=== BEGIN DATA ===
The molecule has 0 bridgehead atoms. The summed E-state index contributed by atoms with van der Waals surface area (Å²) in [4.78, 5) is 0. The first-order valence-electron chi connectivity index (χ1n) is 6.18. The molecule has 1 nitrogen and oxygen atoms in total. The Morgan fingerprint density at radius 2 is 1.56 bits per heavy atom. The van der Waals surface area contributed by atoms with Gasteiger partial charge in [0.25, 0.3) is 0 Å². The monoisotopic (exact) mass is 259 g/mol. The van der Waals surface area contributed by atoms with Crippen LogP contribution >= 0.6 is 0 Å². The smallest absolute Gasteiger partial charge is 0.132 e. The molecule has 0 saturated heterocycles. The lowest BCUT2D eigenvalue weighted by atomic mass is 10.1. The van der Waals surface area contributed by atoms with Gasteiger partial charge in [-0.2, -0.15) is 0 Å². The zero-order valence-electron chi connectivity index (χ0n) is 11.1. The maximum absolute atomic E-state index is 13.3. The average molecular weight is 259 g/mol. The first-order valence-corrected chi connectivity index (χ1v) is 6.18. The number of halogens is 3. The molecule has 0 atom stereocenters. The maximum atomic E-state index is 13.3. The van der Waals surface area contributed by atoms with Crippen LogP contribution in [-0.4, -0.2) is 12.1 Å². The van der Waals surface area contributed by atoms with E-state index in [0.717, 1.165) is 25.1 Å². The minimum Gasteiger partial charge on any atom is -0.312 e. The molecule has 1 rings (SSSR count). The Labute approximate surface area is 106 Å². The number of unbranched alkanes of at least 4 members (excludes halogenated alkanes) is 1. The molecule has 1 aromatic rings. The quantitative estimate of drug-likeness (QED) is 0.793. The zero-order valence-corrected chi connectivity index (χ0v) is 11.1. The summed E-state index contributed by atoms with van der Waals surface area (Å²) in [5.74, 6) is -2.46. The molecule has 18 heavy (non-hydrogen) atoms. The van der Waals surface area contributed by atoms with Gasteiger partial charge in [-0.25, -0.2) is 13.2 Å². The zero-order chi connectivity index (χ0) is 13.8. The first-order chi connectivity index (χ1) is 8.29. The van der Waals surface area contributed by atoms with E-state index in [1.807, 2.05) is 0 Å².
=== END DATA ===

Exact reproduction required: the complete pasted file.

The molecule has 0 bridgehead atoms. The summed E-state index contributed by atoms with van der Waals surface area (Å²) in [4.78, 5) is 0. The first-order valence-electron chi connectivity index (χ1n) is 6.18. The molecule has 1 nitrogen and oxygen atoms in total. The Morgan fingerprint density at radius 2 is 1.56 bits per heavy atom. The van der Waals surface area contributed by atoms with Gasteiger partial charge in [0.25, 0.3) is 0 Å². The monoisotopic (exact) mass is 259 g/mol. The van der Waals surface area contributed by atoms with Crippen LogP contribution >= 0.6 is 0 Å². The smallest absolute Gasteiger partial charge is 0.132 e. The molecule has 0 saturated heterocycles. The lowest BCUT2D eigenvalue weighted by atomic mass is 10.1. The van der Waals surface area contributed by atoms with Gasteiger partial charge in [-0.2, -0.15) is 0 Å². The zero-order valence-electron chi connectivity index (χ0n) is 11.1. The maximum absolute atomic E-state index is 13.3. The average molecular weight is 259 g/mol. The first-order valence-corrected chi connectivity index (χ1v) is 6.18. The number of halogens is 3. The molecule has 0 atom stereocenters. The maximum atomic E-state index is 13.3. The van der Waals surface area contributed by atoms with Crippen LogP contribution in [-0.4, -0.2) is 12.1 Å². The van der Waals surface area contributed by atoms with E-state index in [0.717, 1.165) is 25.1 Å². The minimum Gasteiger partial charge on any atom is -0.312 e. The molecule has 1 rings (SSSR count). The Labute approximate surface area is 106 Å². The number of unbranched alkanes of at least 4 members (excludes halogenated alkanes) is 1. The molecule has 1 aromatic rings. The quantitative estimate of drug-likeness (QED) is 0.793. The zero-order valence-corrected chi connectivity index (χ0v) is 11.1. The summed E-state index contributed by atoms with van der Waals surface area (Å²) in [5.74, 6) is -2.46. The molecule has 18 heavy (non-hydrogen) atoms. The van der Waals surface area contributed by atoms with Gasteiger partial charge in [-0.25, -0.2) is 13.2 Å². The zero-order chi connectivity index (χ0) is 13.8. The first-order chi connectivity index (χ1) is 8.29. The van der Waals surface area contributed by atoms with E-state index in [1.807, 2.05) is 0 Å².